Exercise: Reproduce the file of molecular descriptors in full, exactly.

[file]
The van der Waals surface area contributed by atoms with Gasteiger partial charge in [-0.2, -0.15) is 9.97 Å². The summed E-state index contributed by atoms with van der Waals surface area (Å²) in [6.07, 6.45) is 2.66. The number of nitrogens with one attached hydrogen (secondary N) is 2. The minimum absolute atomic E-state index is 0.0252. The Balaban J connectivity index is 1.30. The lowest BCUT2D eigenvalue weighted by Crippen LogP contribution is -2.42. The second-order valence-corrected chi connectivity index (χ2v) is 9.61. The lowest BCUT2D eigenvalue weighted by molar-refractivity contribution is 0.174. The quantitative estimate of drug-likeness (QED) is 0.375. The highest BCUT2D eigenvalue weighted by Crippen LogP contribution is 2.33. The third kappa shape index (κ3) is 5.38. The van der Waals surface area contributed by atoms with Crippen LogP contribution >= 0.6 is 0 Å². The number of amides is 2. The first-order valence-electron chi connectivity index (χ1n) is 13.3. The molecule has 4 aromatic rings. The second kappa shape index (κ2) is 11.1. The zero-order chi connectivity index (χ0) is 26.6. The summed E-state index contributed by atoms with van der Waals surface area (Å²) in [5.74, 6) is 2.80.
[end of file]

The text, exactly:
The van der Waals surface area contributed by atoms with Gasteiger partial charge in [-0.2, -0.15) is 9.97 Å². The summed E-state index contributed by atoms with van der Waals surface area (Å²) in [6.07, 6.45) is 2.66. The number of nitrogens with one attached hydrogen (secondary N) is 2. The minimum absolute atomic E-state index is 0.0252. The Balaban J connectivity index is 1.30. The lowest BCUT2D eigenvalue weighted by Crippen LogP contribution is -2.42. The second-order valence-corrected chi connectivity index (χ2v) is 9.61. The lowest BCUT2D eigenvalue weighted by molar-refractivity contribution is 0.174. The quantitative estimate of drug-likeness (QED) is 0.375. The highest BCUT2D eigenvalue weighted by Crippen LogP contribution is 2.33. The third kappa shape index (κ3) is 5.38. The van der Waals surface area contributed by atoms with Crippen LogP contribution >= 0.6 is 0 Å². The number of amides is 2. The first-order valence-electron chi connectivity index (χ1n) is 13.3. The molecule has 4 aromatic rings. The second kappa shape index (κ2) is 11.1. The zero-order chi connectivity index (χ0) is 26.6. The summed E-state index contributed by atoms with van der Waals surface area (Å²) in [5.74, 6) is 2.80.